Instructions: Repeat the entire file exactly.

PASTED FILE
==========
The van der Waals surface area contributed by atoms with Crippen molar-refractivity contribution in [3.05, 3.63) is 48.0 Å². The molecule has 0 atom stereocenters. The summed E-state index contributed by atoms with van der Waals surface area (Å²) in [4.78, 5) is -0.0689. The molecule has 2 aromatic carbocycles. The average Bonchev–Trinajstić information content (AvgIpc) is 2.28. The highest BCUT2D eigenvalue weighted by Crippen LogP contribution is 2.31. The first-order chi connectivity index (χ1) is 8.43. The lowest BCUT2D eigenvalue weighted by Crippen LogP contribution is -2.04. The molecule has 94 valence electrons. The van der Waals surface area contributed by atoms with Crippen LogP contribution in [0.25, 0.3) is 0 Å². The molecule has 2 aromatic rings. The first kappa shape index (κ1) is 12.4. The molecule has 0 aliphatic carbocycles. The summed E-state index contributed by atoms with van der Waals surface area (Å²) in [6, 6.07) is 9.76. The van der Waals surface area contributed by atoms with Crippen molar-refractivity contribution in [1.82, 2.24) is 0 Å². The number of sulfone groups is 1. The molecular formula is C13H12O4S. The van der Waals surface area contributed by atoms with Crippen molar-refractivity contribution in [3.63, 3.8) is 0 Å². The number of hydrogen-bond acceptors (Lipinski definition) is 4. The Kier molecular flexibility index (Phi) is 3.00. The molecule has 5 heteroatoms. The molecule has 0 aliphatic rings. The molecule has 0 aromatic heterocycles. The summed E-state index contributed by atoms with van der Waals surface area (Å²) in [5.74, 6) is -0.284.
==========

The van der Waals surface area contributed by atoms with Crippen molar-refractivity contribution in [3.05, 3.63) is 48.0 Å². The molecule has 0 atom stereocenters. The summed E-state index contributed by atoms with van der Waals surface area (Å²) in [4.78, 5) is -0.0689. The molecule has 2 aromatic carbocycles. The average Bonchev–Trinajstić information content (AvgIpc) is 2.28. The highest BCUT2D eigenvalue weighted by Crippen LogP contribution is 2.31. The first-order chi connectivity index (χ1) is 8.43. The lowest BCUT2D eigenvalue weighted by Crippen LogP contribution is -2.04. The molecule has 94 valence electrons. The van der Waals surface area contributed by atoms with Crippen LogP contribution in [0.25, 0.3) is 0 Å². The molecule has 2 aromatic rings. The first kappa shape index (κ1) is 12.4. The molecule has 0 aliphatic carbocycles. The summed E-state index contributed by atoms with van der Waals surface area (Å²) in [6, 6.07) is 9.76. The van der Waals surface area contributed by atoms with Crippen molar-refractivity contribution in [1.82, 2.24) is 0 Å². The number of sulfone groups is 1. The molecular formula is C13H12O4S. The van der Waals surface area contributed by atoms with Crippen molar-refractivity contribution in [3.63, 3.8) is 0 Å². The number of hydrogen-bond acceptors (Lipinski definition) is 4. The Kier molecular flexibility index (Phi) is 3.00. The molecule has 5 heteroatoms. The molecule has 0 aliphatic rings. The molecule has 0 aromatic heterocycles. The summed E-state index contributed by atoms with van der Waals surface area (Å²) in [5.74, 6) is -0.284.